Sports Management

Answer 12 questions (minimum of two questions from each module)

Module 7

 The course discusses four categories of violence: brutal body contact, borderline violence, quasi-criminal violence, and criminal violence. Using professional hockey, football, or mixed martial arts as a reference, identify examples of each category of violence.

  1. If we want to understand violence in sports, we must understand gender ideology and issues of masculinity in culture. How is masculinity related to violence in sports and how do issues of masculinity take on different meanings among men from different backgrounds? Give examples from the course material and from your own experiences as you discuss this issue.
  2. Pain and injury are common in many sports. In fact, they have been normalized in the cultures associated with many sports. In other words, those who play the sports see pain and injury as a normal and expected part of their participation. How do pain and injury become normalized? What factors are involved in the normalization process? How are factors such as gender, social class, and age involved?
  3. Some people assume that it is difficult or impossible for athletes in heavy contact sports to be ready and willing to engage in certain forms of violence during a game and then effectively turn off their readiness and willingness when the game is over. What does research tell us about rates of assault and sexual assault among male athletes? Are they high enough to be considered a problem? Are they higher than rates for comparable groups of people who do not play high profile sports? Are there things about playing sports and being an athlete that might contribute to problematic assault rates? Explain your response.

Module 8

  1. One of the paradoxes associated with the media coverage of sports is that the media open up new opportunities for spectators to view sports, but they also limit and define the experiences of spectators. Explain how the media can do both these things simultaneously.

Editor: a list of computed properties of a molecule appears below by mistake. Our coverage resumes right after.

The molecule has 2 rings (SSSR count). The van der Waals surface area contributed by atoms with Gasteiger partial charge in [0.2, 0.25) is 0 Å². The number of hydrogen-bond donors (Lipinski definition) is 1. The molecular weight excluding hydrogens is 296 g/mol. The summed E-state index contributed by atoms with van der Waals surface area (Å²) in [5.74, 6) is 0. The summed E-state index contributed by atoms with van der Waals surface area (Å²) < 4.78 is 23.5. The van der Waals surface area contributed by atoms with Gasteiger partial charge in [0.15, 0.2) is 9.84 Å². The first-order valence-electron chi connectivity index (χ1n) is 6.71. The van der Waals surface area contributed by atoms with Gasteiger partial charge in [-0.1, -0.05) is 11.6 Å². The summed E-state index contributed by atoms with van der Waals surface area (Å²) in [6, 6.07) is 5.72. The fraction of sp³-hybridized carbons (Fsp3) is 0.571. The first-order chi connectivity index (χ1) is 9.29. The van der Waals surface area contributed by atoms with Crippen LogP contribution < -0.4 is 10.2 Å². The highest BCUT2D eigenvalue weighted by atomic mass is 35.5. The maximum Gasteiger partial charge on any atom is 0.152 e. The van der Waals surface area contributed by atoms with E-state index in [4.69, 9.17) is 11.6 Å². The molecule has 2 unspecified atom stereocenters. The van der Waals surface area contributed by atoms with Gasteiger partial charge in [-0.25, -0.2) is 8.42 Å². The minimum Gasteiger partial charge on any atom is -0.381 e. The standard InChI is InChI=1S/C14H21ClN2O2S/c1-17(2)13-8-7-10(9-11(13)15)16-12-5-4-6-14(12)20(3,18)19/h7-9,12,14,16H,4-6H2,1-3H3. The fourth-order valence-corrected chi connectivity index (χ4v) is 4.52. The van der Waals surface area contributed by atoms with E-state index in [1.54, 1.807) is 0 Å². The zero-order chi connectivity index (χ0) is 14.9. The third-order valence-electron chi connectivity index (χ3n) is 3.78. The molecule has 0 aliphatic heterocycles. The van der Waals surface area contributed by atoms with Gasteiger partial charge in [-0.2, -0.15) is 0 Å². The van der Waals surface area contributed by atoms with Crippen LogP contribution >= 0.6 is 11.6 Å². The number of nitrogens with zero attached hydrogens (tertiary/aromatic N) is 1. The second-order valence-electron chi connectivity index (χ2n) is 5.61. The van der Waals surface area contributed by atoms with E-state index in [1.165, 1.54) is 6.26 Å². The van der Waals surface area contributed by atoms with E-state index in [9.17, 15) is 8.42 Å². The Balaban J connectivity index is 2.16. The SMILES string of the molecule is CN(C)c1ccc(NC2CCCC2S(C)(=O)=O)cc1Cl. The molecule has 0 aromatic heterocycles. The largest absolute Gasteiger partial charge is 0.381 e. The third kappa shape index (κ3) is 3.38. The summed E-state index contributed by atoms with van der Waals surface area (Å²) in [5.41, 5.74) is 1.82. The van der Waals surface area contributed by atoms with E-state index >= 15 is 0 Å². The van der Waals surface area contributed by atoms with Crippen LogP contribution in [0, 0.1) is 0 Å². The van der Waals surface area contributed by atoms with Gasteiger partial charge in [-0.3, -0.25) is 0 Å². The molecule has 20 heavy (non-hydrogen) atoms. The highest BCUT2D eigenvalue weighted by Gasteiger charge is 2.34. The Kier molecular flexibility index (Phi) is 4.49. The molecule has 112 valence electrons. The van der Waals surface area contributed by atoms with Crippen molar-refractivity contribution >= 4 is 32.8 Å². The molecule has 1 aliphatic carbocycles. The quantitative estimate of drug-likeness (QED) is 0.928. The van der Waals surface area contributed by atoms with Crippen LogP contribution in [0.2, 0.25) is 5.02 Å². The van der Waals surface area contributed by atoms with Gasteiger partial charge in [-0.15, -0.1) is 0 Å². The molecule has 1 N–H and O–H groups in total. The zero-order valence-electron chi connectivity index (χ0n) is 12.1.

1. Large corporations and other businesses sponsor more than 99 percent of all televised sport programs. Why would corporate capitalist organizations be so interested in having their ads associated with sports and athletes? If a particular type of television programming was sponsored almost exclusively by feminist and women’s organizations, or by environmental groups, or groups that fostered progressive social activism, it would certainly lead people to ask critical questions about the images and messages in that programming. Why have we not asked critical questions about the specific images and messages associated with televised sports programs? Explain your answer.
  1. A few television companies around the world have paid massive amounts of money for the rights to cover certain sport events, even when they don’t anticipate that the ratings will be as high as they are for prime time programming. Why would television companies be so eager to cover sports in light of the fact that they seldom attract massive audiences, except in the case of a limited number of special events?
  1. One of the resources in the course makes the point that mediated sports are symbolic constructions, just as Hollywood films and television soap operas are symbolic constructions. What is meant by this point, and what is involved in the media construction of sports?
  1. The images and messages underlying media coverage of sports in the United States often revolve around success, masculinity and femininity, and race. What are some of the major themes emphasized in these images and messages? Do you think these themes have an impact on the way you or others think about or explain how the social world around you operates or how it should operate? Explain your response.

Module 9

  1. Your parents are having a party during Christmas vacation. Some of the guests are talking about athletic scholarships in college. One of them says that athletic scholarships are great because they primarily serve to give poor kids a chance to attend college. After making the statement, the person looks at you and says, “Isn’t that right?” What would you say in response? Explain who receives scholarships and how many scholarships are given to student athletes.
  2. Your younger brother, a first-year student in high school, has just made the school’s junior varsity team. Your father is very pleased and tells your brother that if he tries hard enough he will have a good chance of getting a scholarship to college and maybe even playing in the pros. Do you agree with what your father told your brother? Why or why not? What could you tell your father so he would be able to provide better and more realistic advice to your brother in the future?